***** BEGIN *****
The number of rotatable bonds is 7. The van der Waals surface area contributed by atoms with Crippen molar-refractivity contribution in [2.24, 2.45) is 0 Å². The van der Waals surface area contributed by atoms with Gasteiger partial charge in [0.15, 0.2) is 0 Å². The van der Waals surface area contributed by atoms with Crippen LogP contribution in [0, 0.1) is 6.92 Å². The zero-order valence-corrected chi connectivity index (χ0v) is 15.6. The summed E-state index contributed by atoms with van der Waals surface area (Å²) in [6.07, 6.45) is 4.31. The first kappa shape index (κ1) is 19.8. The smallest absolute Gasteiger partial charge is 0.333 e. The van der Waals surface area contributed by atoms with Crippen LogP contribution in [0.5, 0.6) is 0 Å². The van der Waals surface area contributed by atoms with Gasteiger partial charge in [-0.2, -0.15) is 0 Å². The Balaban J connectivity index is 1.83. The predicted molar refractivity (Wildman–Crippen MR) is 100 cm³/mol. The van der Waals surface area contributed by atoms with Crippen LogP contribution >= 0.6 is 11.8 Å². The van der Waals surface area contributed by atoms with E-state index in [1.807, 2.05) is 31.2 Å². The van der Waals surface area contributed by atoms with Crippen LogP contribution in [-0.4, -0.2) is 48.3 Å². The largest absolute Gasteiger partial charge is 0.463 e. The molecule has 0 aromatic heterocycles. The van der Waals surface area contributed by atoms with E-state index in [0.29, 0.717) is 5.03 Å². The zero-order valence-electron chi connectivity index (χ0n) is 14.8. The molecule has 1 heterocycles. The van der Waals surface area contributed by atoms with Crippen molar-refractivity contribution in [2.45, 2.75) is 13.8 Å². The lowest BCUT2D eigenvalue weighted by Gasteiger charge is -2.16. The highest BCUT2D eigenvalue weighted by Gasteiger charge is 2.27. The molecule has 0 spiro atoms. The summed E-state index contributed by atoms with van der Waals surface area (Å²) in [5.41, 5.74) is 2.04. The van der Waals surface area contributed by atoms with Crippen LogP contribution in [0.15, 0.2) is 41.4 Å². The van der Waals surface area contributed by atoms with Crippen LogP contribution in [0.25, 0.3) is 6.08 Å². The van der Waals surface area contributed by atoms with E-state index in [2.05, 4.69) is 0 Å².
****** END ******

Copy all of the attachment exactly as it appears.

The number of rotatable bonds is 7. The van der Waals surface area contributed by atoms with Crippen molar-refractivity contribution in [2.24, 2.45) is 0 Å². The van der Waals surface area contributed by atoms with Gasteiger partial charge in [0.15, 0.2) is 0 Å². The van der Waals surface area contributed by atoms with Crippen LogP contribution in [0, 0.1) is 6.92 Å². The zero-order valence-corrected chi connectivity index (χ0v) is 15.6. The summed E-state index contributed by atoms with van der Waals surface area (Å²) in [6.07, 6.45) is 4.31. The first kappa shape index (κ1) is 19.8. The smallest absolute Gasteiger partial charge is 0.333 e. The van der Waals surface area contributed by atoms with Crippen LogP contribution in [0.5, 0.6) is 0 Å². The van der Waals surface area contributed by atoms with Gasteiger partial charge in [-0.2, -0.15) is 0 Å². The Balaban J connectivity index is 1.83. The predicted molar refractivity (Wildman–Crippen MR) is 100 cm³/mol. The van der Waals surface area contributed by atoms with Crippen LogP contribution >= 0.6 is 11.8 Å². The van der Waals surface area contributed by atoms with E-state index in [1.807, 2.05) is 31.2 Å². The van der Waals surface area contributed by atoms with Crippen LogP contribution in [-0.4, -0.2) is 48.3 Å². The largest absolute Gasteiger partial charge is 0.463 e. The molecule has 0 aromatic heterocycles. The van der Waals surface area contributed by atoms with E-state index in [0.29, 0.717) is 5.03 Å². The zero-order valence-electron chi connectivity index (χ0n) is 14.8. The molecule has 1 heterocycles. The van der Waals surface area contributed by atoms with Crippen molar-refractivity contribution in [2.45, 2.75) is 13.8 Å². The lowest BCUT2D eigenvalue weighted by Gasteiger charge is -2.16. The highest BCUT2D eigenvalue weighted by Gasteiger charge is 2.27. The molecule has 0 spiro atoms. The summed E-state index contributed by atoms with van der Waals surface area (Å²) in [5.41, 5.74) is 2.04. The van der Waals surface area contributed by atoms with Crippen LogP contribution in [0.15, 0.2) is 41.4 Å². The van der Waals surface area contributed by atoms with Crippen LogP contribution in [0.25, 0.3) is 6.08 Å². The van der Waals surface area contributed by atoms with E-state index in [2.05, 4.69) is 0 Å².